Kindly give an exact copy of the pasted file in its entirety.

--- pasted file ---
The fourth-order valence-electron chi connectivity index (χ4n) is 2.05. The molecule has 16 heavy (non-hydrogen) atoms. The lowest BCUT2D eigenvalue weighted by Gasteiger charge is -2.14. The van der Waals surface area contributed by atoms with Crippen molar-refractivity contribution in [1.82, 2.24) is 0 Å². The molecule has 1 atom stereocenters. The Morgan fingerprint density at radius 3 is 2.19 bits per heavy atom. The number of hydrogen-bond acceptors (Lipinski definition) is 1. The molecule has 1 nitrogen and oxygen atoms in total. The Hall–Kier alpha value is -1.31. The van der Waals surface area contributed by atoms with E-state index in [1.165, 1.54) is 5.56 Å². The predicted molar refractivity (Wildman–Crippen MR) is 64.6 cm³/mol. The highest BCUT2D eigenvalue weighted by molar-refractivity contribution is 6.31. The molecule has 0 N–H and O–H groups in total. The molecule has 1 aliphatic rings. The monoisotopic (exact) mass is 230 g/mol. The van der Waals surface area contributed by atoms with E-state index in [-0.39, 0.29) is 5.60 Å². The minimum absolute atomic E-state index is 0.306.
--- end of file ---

The fourth-order valence-electron chi connectivity index (χ4n) is 2.05. The molecule has 16 heavy (non-hydrogen) atoms. The lowest BCUT2D eigenvalue weighted by Gasteiger charge is -2.14. The van der Waals surface area contributed by atoms with Crippen molar-refractivity contribution in [1.82, 2.24) is 0 Å². The molecule has 1 atom stereocenters. The Morgan fingerprint density at radius 3 is 2.19 bits per heavy atom. The number of hydrogen-bond acceptors (Lipinski definition) is 1. The molecule has 1 nitrogen and oxygen atoms in total. The Hall–Kier alpha value is -1.31. The van der Waals surface area contributed by atoms with E-state index in [1.165, 1.54) is 5.56 Å². The predicted molar refractivity (Wildman–Crippen MR) is 64.6 cm³/mol. The highest BCUT2D eigenvalue weighted by molar-refractivity contribution is 6.31. The molecule has 0 N–H and O–H groups in total. The molecule has 1 aliphatic rings. The monoisotopic (exact) mass is 230 g/mol. The van der Waals surface area contributed by atoms with E-state index in [-0.39, 0.29) is 5.60 Å². The minimum absolute atomic E-state index is 0.306.